Sunday, July 27, 2008

Complimentary Publicity Webinar

For August 6th when I host
"Maximize Publicity - Minimize Cost"
Sponsored by PR Newswire
Register here

Sunday, July 20, 2008

Paper or Plastic

By Michael Hart

You cannot pass through the checkout line at your local grocer without being asked the question; would you like paper or plastic? Of course they’re referring to grocery bags. But in today’s media climate the same question is being asked and much to the concern of print newspapers - plastic is winning.

With growing frequency news consumers are dumping newspapers for the more expedient, and graphically eye-pleasing news found in their plastic laptops. Web based news outlets are growing in popularity at an alarming rate and companies that print news are scrambling for answers. Not only has readership fallen off, so has advertising and can it be, news submissions. Even people looking to get some news coverage are going the way of the web.

On a recent trip to Florida with my family I was passing through Montgomery Alabama when I bought a paper from a roadside vendor. (The local paper, The Montgomery Advertiser, actually puts newspaper sales people on the corners of busy streets on Sunday’s. And they do a very brisk business. This is a great idea and will be a topic for another day.)

In several sections of the paper was a 2x4 ad (Quite large) with the headline:
“Get Published” The news was advertising for … er … NEWS! And it wasn’t just asking for wedding announcements, lost dogs, and anniversaries, they ad was asking for news, photos and events. And the Advertiser is hardly the only paper employing this strategy – it’s happening across the US.

Now before you write me off by saying – “Okay Michael that’s fine but you just said print newspapers are dying”. We’ll they are but they ain’t dead yet and BESIDES all regional papers do what with the news they print?

Right-on! They post it to their web sites too! So whether you have news of a local flavor or need national exposure for books, consulting or seminars, contacting your local newspaper works. You get both the local print story from your hometown, plus you get the much sought after link to your company site or blog.

And search engines give links from media sites higher rankings. (Link rankings are based in part on the number of people that visit the site the link originated from. It’s called a page rank)

Lastly, many papers are owned by “clusters”. (Companies that own numerous papers, TV stations, etc.) When they post to one paper’s website, all of their sister publications have access to it. (This is yet another topic for yet another day) The Birmingham News owns Any news item posted here is also seen in Huntsville and Mobile Alabama. So if you want tons of free exposure for your business, want powerful links to your site, and want to build your list of media contacts, start in your own backyard.)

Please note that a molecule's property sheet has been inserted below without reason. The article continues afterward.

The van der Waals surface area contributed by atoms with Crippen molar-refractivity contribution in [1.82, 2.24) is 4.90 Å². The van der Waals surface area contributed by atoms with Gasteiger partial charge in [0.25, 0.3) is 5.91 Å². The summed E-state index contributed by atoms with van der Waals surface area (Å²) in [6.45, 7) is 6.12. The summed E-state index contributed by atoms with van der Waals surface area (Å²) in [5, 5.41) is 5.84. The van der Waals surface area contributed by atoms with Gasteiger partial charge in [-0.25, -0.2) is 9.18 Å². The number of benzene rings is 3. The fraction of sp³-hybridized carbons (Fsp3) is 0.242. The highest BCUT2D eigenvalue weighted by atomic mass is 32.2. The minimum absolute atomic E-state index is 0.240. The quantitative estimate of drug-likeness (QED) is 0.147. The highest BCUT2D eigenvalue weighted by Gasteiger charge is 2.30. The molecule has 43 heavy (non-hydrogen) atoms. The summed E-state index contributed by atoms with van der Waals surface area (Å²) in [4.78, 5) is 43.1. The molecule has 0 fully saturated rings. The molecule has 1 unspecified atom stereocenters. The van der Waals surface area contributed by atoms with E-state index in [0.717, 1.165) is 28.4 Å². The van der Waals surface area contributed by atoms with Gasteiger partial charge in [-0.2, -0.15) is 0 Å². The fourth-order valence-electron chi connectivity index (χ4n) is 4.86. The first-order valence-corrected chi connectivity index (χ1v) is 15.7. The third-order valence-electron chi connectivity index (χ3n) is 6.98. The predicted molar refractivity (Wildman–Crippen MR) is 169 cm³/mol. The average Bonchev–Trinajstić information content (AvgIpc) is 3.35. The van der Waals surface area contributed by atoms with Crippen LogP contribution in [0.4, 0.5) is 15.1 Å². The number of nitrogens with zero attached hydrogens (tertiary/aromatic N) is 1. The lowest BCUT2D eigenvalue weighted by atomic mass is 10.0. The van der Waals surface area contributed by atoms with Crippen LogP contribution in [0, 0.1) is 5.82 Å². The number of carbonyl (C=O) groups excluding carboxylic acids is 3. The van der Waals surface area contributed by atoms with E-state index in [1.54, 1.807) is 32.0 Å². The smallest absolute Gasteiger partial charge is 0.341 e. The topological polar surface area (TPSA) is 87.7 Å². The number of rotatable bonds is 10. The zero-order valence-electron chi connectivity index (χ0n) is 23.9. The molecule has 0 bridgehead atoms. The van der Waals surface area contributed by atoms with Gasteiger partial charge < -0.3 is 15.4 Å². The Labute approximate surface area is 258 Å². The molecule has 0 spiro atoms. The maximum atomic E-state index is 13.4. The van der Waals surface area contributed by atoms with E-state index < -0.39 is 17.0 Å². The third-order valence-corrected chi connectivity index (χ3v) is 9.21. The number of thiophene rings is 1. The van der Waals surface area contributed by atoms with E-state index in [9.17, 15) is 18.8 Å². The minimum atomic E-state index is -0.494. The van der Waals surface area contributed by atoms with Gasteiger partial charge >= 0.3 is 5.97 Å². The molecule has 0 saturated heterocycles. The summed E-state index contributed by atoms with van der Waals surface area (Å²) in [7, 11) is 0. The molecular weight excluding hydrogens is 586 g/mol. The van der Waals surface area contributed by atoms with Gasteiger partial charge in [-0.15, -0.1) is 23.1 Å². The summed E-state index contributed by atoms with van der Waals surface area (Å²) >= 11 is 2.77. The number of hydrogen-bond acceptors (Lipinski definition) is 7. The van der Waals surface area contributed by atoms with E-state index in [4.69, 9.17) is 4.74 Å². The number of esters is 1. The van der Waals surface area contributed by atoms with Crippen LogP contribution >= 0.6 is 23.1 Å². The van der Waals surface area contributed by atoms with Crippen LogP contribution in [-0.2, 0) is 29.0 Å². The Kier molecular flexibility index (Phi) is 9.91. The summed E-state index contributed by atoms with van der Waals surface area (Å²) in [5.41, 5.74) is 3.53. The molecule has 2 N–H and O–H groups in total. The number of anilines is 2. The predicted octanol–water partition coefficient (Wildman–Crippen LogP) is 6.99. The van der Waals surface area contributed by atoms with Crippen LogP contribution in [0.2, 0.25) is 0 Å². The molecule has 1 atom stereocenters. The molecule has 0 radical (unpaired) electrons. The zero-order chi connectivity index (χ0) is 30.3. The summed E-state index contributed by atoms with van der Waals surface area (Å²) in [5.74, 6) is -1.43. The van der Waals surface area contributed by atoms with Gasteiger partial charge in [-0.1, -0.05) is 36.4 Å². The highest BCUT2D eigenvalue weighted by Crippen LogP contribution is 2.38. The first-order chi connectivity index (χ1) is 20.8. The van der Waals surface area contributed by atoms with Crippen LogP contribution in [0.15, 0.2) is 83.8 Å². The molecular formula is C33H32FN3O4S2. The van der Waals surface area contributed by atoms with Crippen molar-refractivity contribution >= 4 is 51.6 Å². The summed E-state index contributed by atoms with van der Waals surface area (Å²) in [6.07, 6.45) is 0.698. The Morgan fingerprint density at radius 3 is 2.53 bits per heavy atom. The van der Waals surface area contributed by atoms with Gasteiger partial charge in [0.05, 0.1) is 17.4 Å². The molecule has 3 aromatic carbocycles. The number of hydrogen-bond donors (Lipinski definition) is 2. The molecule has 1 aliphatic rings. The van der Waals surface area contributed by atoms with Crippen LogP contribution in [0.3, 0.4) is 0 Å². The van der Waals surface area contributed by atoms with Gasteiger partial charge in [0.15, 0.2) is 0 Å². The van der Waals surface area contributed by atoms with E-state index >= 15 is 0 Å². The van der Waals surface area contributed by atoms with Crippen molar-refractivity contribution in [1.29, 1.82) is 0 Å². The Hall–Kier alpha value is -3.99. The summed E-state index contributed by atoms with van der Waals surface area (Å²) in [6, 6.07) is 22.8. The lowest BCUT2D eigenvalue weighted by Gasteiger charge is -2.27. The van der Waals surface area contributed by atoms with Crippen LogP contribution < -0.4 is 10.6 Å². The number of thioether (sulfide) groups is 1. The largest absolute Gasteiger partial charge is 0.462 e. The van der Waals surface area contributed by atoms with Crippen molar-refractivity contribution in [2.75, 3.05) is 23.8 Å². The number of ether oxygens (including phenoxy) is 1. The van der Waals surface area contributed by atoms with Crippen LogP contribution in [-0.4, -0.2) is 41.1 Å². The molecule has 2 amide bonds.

Note: This article was also featured this week in Michael's weekly newsletter "Monday Morning Marketing Minute" Whereas this Weblog focuses primarily on marketing by harnessing the power of the media, Monday Morning Marketing reveals a variety of powerful, proven free marketing techniques. This great small business resource is free. Sign up today at

Thursday, July 17, 2008

Joining the Facebook Frenzy

Among the social networking sites, Facebook is probably the best known of all of them. Facebook (originally called thefacebook) was founded by Mark Zuckerberg in February of 2004 at Harvard and was originally designed as a hobby project. Within a few months, the idea spread across the college and shortly thereafter Facebook sign-ups extended to Stanford and Yale. Since that time it's grown in numbers no one could have anticipated; in fact, there has been such a change in traffic and demographic that the average age on Facebook has changed to a median 35 -64.

Keep in mind that while these tips are directed to "facebookers" they can often be applied to a variety of online social networking sites. While the set-up is unique to all of them, the interaction, tips for growth, and marketing strategies tend to be the same across the board.

Setting up a Page on Facebook

Unlike Squidoo which tends to be a tad more involved, the Facebook sign up is pretty easy. There are four basic steps to follow:

1) From the Facebook homepage you'll see a screen that asks you to login or sign up for a free account. Click on "Sign Up," which takes you to a Web form.